Every day, millions of people walk through the streets and parks of New York City, focused on their own destination. We rarely take a moment to absorb our surroundings or stop even for a few minutes. As our internal feelings and motivations drive us, we forget to acknowledge the external environments that we inhabit. Professional dancer, Kanami Kusajima, is a performer who pleasantly subverts this norm. Kusajima majored in dance at SUNY Purchase, graduating during the peak of the pandemic in 2020. Her career thus started in an untimely manner, limiting the opportunities open to her as a New York City dancer. After a few months of online performances, Kusajima craved in-person performance. In an effort to make the most of the time she had left before having to return back to Japan, she took to Washington Square Park as a way to share her craft. Upon arriving to dance there for the first time, she formed a connection with another fellow dancer performing there named Pinokio. He introduced her to the idea of dancing with ink on a canvas, an approach to the art that is now fully incorporated into her performances. From that very encounter on her first day in the park, Kusajima has continued to allow her environment to inform her art.
By the end of November 2020, Kusajima bought the same calligraphy ink and canvases that Pinokio used for his own dancing. While this aspect of performance seemed daunting at first, she says that “the first swipe of the paint [she] did on the paper was a breaking moment of her fear.” In that moment, her future as a street performer fell into place and she managed to set herself up as the Washington Square Park dancer so many of us know and love today. Over the course of the next few months, she wondered how her performance in the park would be impacted by a variety of factors, one of them being the weather. She worried that rainy days might hinder her ability to dance as much as she wanted to or that the cold would disrupt her ability to dance for hours on end. Despite the questioning and the hesitation, though, she showed up everyday, forming a consistency in her presence that has allowed her surroundings not to dictate whether she would dance or not, but rather how she would dance. On snowy days, the canvas loses its purpose, the snow forming a blank slate upon which her calligraphy ink can form shapes through her movement.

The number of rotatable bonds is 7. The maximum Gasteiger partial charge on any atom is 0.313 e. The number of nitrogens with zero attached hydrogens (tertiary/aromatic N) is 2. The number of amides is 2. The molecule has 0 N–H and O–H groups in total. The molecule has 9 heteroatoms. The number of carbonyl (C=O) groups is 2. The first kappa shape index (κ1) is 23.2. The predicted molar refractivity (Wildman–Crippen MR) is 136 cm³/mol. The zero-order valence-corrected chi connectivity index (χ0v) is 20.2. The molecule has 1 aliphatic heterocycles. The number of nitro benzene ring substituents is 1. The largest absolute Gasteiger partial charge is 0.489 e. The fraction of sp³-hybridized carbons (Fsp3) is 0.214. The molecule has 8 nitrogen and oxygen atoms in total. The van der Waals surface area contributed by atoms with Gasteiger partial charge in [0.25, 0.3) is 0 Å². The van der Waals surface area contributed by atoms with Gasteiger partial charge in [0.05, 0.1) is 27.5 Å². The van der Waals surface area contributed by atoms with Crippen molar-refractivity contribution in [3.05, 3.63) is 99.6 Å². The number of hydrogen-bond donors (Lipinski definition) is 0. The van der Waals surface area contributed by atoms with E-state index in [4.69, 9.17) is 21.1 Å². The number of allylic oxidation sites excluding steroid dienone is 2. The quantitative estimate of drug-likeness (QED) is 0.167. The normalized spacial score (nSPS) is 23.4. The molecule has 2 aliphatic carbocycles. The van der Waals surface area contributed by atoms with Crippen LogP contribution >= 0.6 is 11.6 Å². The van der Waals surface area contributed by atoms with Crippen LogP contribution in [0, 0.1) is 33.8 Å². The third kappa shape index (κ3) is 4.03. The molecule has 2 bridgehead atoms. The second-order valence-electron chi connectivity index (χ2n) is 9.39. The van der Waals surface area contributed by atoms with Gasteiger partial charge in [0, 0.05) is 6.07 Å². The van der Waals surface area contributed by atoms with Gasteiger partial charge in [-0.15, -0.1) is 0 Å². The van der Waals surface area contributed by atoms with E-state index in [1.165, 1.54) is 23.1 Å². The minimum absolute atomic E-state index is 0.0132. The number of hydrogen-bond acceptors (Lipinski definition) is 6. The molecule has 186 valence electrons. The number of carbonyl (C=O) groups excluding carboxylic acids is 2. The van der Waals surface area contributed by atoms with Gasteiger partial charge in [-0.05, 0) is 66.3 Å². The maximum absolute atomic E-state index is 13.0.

The weather is not the only thing that has influenced her dancing, though. This movement that park visitors have the chance of watching from day to day finds inspiration in small moments that occur around Kusajima herself. Although throughout her education she mostly performed set choreography, Kusajima’s park dancing is fully improvisational. She takes in her environment and moves from there. As such, the interactions that occur between people around her or even the breeze that strolls through the park are enough for her to derive movement from. Kusajima mentions the moments where a pack of birds flies over the Washington Square Park arch. In these moments, she uses this momentum to follow their movement with her arm and the rest of her body.
Kusajima also appreciates the interactions and reactions of those who populate the park as she dances. She enjoys noticing children observing her in confusion, grappling to understand what it is she is attempting to achieve, and cherishes those who come up to her post-performance and directly tell her how much her dancing has inspired them and touched their own life. These minuscule moments that occur within the park at large are an inspiration to Kusajima and her movement.
As the environment seeps into her dancing, her dancing seeps into the canvas through ink. Over the years, Kusajima has accumulated hundreds of paintings produced by her body moving in response to the environment. She mostly uses black ink because of its simplicity yet simultaneous power it establishes against the white canvas. However, on special occasions like holidays, for example, she selects specific colors. This past June is one such example. On the day of the New York City pride parade, Kusajima set her canvas up in the park as she usually does. Despite the intense summer heat and bustling parade crowds, she created her own bubble around which people started forming a circle to watch. In honor of Pride, she chose to dance with blue, yellow, and red ink, which, over the course of her performance, would mix together to eventually produce the entire rainbow. The excitement, joy, and honesty of that day permeated her movement and the painting she ultimately created.
Each and every one of the paintings Kusajima creates is a reflection of the park’s atmosphere that day: the crowd, the weather, the ambiance. As she takes in her surroundings and lets her body move accordingly, she encourages pedestrians to do the same. Park visitors always find reason to pause and absorb the space they are taking up, beautifully contradicting the typical hurried stride most New Yorkers exhibit. It has been nearly three years since Kusajima first took to Washington Square Park to share her art. Since then, those who occupy the park have found a way to embrace the surroundings we often forget about, similar to the way Kusajima does.